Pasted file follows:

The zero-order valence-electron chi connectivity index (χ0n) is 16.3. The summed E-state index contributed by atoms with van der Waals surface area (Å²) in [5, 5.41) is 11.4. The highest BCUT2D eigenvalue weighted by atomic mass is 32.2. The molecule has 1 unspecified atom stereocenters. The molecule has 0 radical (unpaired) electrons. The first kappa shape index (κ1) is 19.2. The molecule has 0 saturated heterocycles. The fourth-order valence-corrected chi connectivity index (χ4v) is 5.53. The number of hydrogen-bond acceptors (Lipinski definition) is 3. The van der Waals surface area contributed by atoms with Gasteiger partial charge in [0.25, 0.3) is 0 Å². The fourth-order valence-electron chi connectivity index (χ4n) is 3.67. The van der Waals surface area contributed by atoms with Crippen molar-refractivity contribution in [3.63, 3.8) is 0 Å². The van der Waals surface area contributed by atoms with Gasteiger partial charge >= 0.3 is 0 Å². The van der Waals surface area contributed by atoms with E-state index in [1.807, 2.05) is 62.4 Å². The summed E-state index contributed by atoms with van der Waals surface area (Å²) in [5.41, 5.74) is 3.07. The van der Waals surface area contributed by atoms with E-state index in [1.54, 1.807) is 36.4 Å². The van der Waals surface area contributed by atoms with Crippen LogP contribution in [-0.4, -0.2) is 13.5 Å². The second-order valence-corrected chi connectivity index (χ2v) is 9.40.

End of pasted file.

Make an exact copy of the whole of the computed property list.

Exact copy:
The zero-order valence-electron chi connectivity index (χ0n) is 16.3. The summed E-state index contributed by atoms with van der Waals surface area (Å²) in [5, 5.41) is 11.4. The highest BCUT2D eigenvalue weighted by atomic mass is 32.2. The molecule has 1 unspecified atom stereocenters. The molecule has 0 radical (unpaired) electrons. The first kappa shape index (κ1) is 19.2. The molecule has 0 saturated heterocycles. The fourth-order valence-corrected chi connectivity index (χ4v) is 5.53. The number of hydrogen-bond acceptors (Lipinski definition) is 3. The van der Waals surface area contributed by atoms with Gasteiger partial charge in [0.25, 0.3) is 0 Å². The fourth-order valence-electron chi connectivity index (χ4n) is 3.67. The van der Waals surface area contributed by atoms with Crippen molar-refractivity contribution in [3.63, 3.8) is 0 Å². The van der Waals surface area contributed by atoms with Gasteiger partial charge >= 0.3 is 0 Å². The van der Waals surface area contributed by atoms with E-state index in [1.807, 2.05) is 62.4 Å². The summed E-state index contributed by atoms with van der Waals surface area (Å²) in [5.41, 5.74) is 3.07. The van der Waals surface area contributed by atoms with E-state index in [1.54, 1.807) is 36.4 Å². The van der Waals surface area contributed by atoms with Crippen LogP contribution in [-0.4, -0.2) is 13.5 Å². The second-order valence-corrected chi connectivity index (χ2v) is 9.40.